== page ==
The pirate ship has just sailed out onto the waters of Lake Ontario when a siren begins to sing a sea shanty about shipwrecks, flooding and loss. Four athletic non-pirates sprint from stern to aft and try to communicate, but their mouths are full of water that spews and spills across the deck. That effort having failed, except visually and metaphorically, they imitate the seagulls flocking nearby before launching into heated competitions, roleplay and even pole-dancing. Flooded is well underway.
Having suffered through many booze cruises, I board the pirate ship with more than a touch of trepidation. Foolish landlubber: the mix of theatre, dance and sailing the open seas is intoxicating in a different manner. And occasionally, when the theatrics have become too intense or esoteric, the cast pauses, stares out over the waves, and invites us to enjoy the scenery and the breeze in our hair.
Director/siren Ara Glenn-Johanson (Blue Remembered Hills) has encouraged the audience to enjoy the cruise and scenery, she claims attention is "not mandatory." The cast however has other ideas and, very committed to their roles, they demand attention revelling in the laughter and their sexual allure. The games and battles may be abstract, but we have been promised "pelvic ridiculousness" and there is a lot of thrusting and gyrating, turning posteriors into booty treasure.
Melanie Leon delivers a passionate monologue in what appears to be the native tongue of the Oompa Loompas before strutting and slithering, inciting the others. Hayden Finkelshtain (Blue Remembered Hills) uses his expressive eyes and lithe body to express vulnerability and disturbing aggression. He also wins the artistic equivalent of a booze cruise wet t-shirt contest. With a flowing mane of ginger hair whipping the air, Nicole Wilson (Blue Remembered Hills, The Importance of Being Earnest) teases, taunts, and conjures a mermaid's grace. A message in a bottle finds it's way to Duncan Rowe who reads in a voice as rich and handsome as his countenance and treasure trail, before using it to drive Finkelshtain into a chest-baring battle complete with snapping rat tails.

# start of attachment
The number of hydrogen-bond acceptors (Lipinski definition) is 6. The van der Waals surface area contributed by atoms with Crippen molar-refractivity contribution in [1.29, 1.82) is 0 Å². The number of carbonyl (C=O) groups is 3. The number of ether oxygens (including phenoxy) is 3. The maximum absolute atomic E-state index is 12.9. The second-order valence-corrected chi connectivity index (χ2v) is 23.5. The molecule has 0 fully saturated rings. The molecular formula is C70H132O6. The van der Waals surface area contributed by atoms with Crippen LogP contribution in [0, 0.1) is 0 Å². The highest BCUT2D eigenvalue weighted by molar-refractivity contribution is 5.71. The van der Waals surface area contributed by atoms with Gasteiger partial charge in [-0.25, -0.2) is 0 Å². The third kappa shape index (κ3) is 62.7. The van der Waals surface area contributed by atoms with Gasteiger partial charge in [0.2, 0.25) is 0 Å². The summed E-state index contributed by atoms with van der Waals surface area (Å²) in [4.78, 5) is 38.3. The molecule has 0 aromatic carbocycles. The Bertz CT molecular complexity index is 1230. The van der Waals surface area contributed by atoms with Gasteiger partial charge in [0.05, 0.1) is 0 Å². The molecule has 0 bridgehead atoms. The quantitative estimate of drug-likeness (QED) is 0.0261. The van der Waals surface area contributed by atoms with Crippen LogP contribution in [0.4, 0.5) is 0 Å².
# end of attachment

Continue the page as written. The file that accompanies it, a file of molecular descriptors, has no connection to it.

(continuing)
If there is a narrative - and there seems to be as some of the timing (allowing for the unpredictability of the landlubbers in close proximity) is split second and the rhythms of fists and feet pounding the deckboards and flesh are tightly synchronized - it is secondary to the effect of the set pieces. I took away an allegory that surviving the shipwreck of heartbreak can be achieved through dance, cuddle puddles and stripping to one's underwear to bask in the wonder of the sunshine. Other passengers, particularly the ones who were wise enough to pack alcoholic beverages, will have their own interpretations.
This particular voyage was blessed with glorious weather and just setting sail in the remarkable pirate ship provided by Pirate Life (piratelife.ca) was already a Disney-esque adventure (they really should consider adding more adult theatre to their repertoire and it would be an ideal venue for a small event). However when the cast had taken their bows, the siren had reprised, and the dance music started up, for all the jokes about sailors and "Avast Matey" and sea legs and "Ever been to sea, Billy?" running through my head, there were images and ideas also swirling and I missed the theatrical artifice. And it dawns on me how disconnected from the water we are as a city (that barrier of hideous condos), how tragic it is that the island is flooded, and that what a shame it is that serious theatre/performance art isn't combined with seafaring more often. And that I should have smuggled a tot or two of rum aboard.